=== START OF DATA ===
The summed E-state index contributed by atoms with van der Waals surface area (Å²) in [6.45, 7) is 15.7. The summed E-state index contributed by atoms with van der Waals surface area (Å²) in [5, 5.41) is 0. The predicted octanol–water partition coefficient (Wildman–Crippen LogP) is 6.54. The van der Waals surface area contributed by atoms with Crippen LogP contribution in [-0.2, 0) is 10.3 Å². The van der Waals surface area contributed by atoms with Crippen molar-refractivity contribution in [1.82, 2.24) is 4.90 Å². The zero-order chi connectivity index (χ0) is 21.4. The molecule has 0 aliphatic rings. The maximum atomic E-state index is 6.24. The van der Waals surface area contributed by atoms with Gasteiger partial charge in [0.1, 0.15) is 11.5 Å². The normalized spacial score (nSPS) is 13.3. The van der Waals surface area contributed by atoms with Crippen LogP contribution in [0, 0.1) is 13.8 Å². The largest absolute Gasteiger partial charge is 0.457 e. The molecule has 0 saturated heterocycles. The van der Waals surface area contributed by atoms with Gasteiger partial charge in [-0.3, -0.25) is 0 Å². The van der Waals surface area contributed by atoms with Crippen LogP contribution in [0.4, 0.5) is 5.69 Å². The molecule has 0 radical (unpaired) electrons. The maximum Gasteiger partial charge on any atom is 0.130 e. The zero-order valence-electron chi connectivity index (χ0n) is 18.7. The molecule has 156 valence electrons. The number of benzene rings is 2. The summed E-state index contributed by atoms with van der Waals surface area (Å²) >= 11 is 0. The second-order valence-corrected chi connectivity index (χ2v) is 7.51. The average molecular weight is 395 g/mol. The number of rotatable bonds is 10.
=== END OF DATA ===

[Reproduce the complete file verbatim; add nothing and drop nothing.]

The summed E-state index contributed by atoms with van der Waals surface area (Å²) in [6.45, 7) is 15.7. The summed E-state index contributed by atoms with van der Waals surface area (Å²) in [5, 5.41) is 0. The predicted octanol–water partition coefficient (Wildman–Crippen LogP) is 6.54. The van der Waals surface area contributed by atoms with Crippen LogP contribution in [-0.2, 0) is 10.3 Å². The van der Waals surface area contributed by atoms with Crippen molar-refractivity contribution in [1.82, 2.24) is 4.90 Å². The zero-order chi connectivity index (χ0) is 21.4. The molecule has 0 aliphatic rings. The maximum atomic E-state index is 6.24. The van der Waals surface area contributed by atoms with Gasteiger partial charge in [0.1, 0.15) is 11.5 Å². The normalized spacial score (nSPS) is 13.3. The van der Waals surface area contributed by atoms with Crippen LogP contribution in [0, 0.1) is 13.8 Å². The largest absolute Gasteiger partial charge is 0.457 e. The molecule has 0 saturated heterocycles. The van der Waals surface area contributed by atoms with Gasteiger partial charge in [-0.3, -0.25) is 0 Å². The van der Waals surface area contributed by atoms with Crippen LogP contribution in [0.4, 0.5) is 5.69 Å². The molecule has 0 radical (unpaired) electrons. The maximum Gasteiger partial charge on any atom is 0.130 e. The zero-order valence-electron chi connectivity index (χ0n) is 18.7. The molecule has 156 valence electrons. The number of benzene rings is 2. The summed E-state index contributed by atoms with van der Waals surface area (Å²) >= 11 is 0. The second-order valence-corrected chi connectivity index (χ2v) is 7.51. The average molecular weight is 395 g/mol. The number of rotatable bonds is 10.